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The epic tale of Harry Clifton’s life begins in 1920, with the words "I was told that my father was killed in the war." A dock worker in Bristol, Harry never knew his father, but he learns about life on the docks from his uncle, who expects Harry to join him at the shipyard once he's left school. But then an unexpected gift wins him a scholarship to an exclusive boys' school, and his life is never the same.
As he enters into adulthood, Harry finally learns how his father really died, but the awful truth only leads him to a question: was he even his father? Is he the son of Arthur Clifton, a stevedore who spent his whole life on the docks, or the firstborn son of a scion of West Country society, whose family owns a shipping line?
This introductory novel in Archer’s ambitious series The Clifton Chronicles includes a cast of colorful characters and takes us from the ravages of the Great War to the outbreak of the Second World War, when Harry must decide whether to take up a place at Oxford or join the navy and go to war with Hitler’s Germany.
From the docks of working-class England to the bustling streets of 1940 New York City, Only Time Will Tell takes listeners on a journey through to future volumes, which will bring to life 100 years of recent history to reveal a family story that neither the listener nor Harry Clifton himself could ever have imagined.
Customer ReviewsMost Helpful
By cristina on 10-21-11
If you're looking for real literature, this is not it. If you're looking for a guiltily entertaining book, go for it. This is typical Archer. In fact, some people might find it too typical -- a repeat of Kane and Abel, for example. While that might indeed be true, I read Kane and Abel a million years ago so getting to read a variation of it now was a ton of fun. Sometimes, it's just nice to read something light where the good guys are the good guys and the bad guys are the bad guys.I look forward to the next installment.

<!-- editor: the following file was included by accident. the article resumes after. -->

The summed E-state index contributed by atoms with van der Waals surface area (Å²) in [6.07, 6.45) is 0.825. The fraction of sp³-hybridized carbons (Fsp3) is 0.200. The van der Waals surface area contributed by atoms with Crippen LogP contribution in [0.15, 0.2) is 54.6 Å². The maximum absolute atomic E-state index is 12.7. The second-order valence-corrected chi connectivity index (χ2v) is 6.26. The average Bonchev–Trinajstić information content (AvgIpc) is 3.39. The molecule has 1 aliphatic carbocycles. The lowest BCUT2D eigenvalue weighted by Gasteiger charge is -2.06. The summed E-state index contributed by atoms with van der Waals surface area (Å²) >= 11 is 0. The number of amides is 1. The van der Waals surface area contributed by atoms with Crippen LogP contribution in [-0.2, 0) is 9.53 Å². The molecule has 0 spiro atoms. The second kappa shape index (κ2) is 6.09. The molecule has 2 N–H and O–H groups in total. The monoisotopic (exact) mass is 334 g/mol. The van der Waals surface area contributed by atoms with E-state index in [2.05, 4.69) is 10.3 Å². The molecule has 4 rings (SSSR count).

31 of 31 people found this review helpful
By C. Johnson on 09-05-11
Standard Archer "class-clash". Stellar narration!!
Would you consider the audio edition of Only Time Will Tell to be better than the print version?
I have listened to all of Jeffrey Archer's work. This is standard class-clash Archer plotline with superb character development. I already feel like I grew up with these characters, and can't wait for the next "installment". By the way, the story is told from 1st and 3rd-person viewpoints, and from 7 separate "angles". I bow to Mr. Archer who can weave a complex story like no other (read A Prisoner of Birth and you'll agree). Incomparable two-person narration lends further authenticity to the characters. Since Mr. Archer plans 5 parts, covering 100 years, each part taking 1 year to produce, this series isn't for the faint of heart; however, die-hard Archer fans will settle in and eagerly anticipate the inevitable come-uppance that awaits the already much-hated Mr. Hugo. In the next book, I would expect a few more Archer "soap opera twists" to get us to thoroughly despise him...
What other book might you compare Only Time Will Tell to and why?
Cane and Abel by Jeffrey Archer. Class-clash plotline, intricate character development, detailed research, and soap opera-style twists that build utter contempt for the villainous antagonist.
What does Roger Allam, and Emelia Fox bring to the story that you wouldn???t experience if you just read the book?
Evocative narration. Mastery of British / Irish (UK) dialects. Male / female narration lends further credibility to the various characters.
Who was the most memorable character of Only Time Will Tell and why?
Too difficult to select only one. Each character has already been fully formed by Mr. Archer, evoking myriad emotions from the reader, including empathy, sympathy, pity, incredulity, and seething anger.
Any additional comments?
I eagerly anticipate the next book!
62 of 64 people found this review helpful